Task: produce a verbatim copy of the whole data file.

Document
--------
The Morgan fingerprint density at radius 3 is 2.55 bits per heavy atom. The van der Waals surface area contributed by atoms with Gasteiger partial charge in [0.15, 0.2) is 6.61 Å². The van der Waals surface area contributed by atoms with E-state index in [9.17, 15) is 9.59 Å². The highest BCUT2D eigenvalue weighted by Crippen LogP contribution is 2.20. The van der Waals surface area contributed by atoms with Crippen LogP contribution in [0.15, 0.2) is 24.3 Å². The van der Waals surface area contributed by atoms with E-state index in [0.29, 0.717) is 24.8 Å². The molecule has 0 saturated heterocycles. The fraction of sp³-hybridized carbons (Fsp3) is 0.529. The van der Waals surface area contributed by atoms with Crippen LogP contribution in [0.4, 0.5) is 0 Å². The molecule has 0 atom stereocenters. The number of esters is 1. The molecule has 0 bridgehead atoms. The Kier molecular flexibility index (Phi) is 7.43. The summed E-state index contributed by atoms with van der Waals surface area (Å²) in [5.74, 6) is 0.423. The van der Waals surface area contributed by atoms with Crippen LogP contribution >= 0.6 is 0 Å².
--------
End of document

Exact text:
The Morgan fingerprint density at radius 3 is 2.55 bits per heavy atom. The van der Waals surface area contributed by atoms with Gasteiger partial charge in [0.15, 0.2) is 6.61 Å². The van der Waals surface area contributed by atoms with E-state index in [9.17, 15) is 9.59 Å². The highest BCUT2D eigenvalue weighted by Crippen LogP contribution is 2.20. The van der Waals surface area contributed by atoms with Crippen LogP contribution in [0.15, 0.2) is 24.3 Å². The van der Waals surface area contributed by atoms with E-state index in [0.29, 0.717) is 24.8 Å². The molecule has 0 saturated heterocycles. The fraction of sp³-hybridized carbons (Fsp3) is 0.529. The van der Waals surface area contributed by atoms with Crippen LogP contribution in [0.4, 0.5) is 0 Å². The molecule has 0 atom stereocenters. The number of esters is 1. The molecule has 0 bridgehead atoms. The Kier molecular flexibility index (Phi) is 7.43. The summed E-state index contributed by atoms with van der Waals surface area (Å²) in [5.74, 6) is 0.423. The van der Waals surface area contributed by atoms with Crippen LogP contribution >= 0.6 is 0 Å².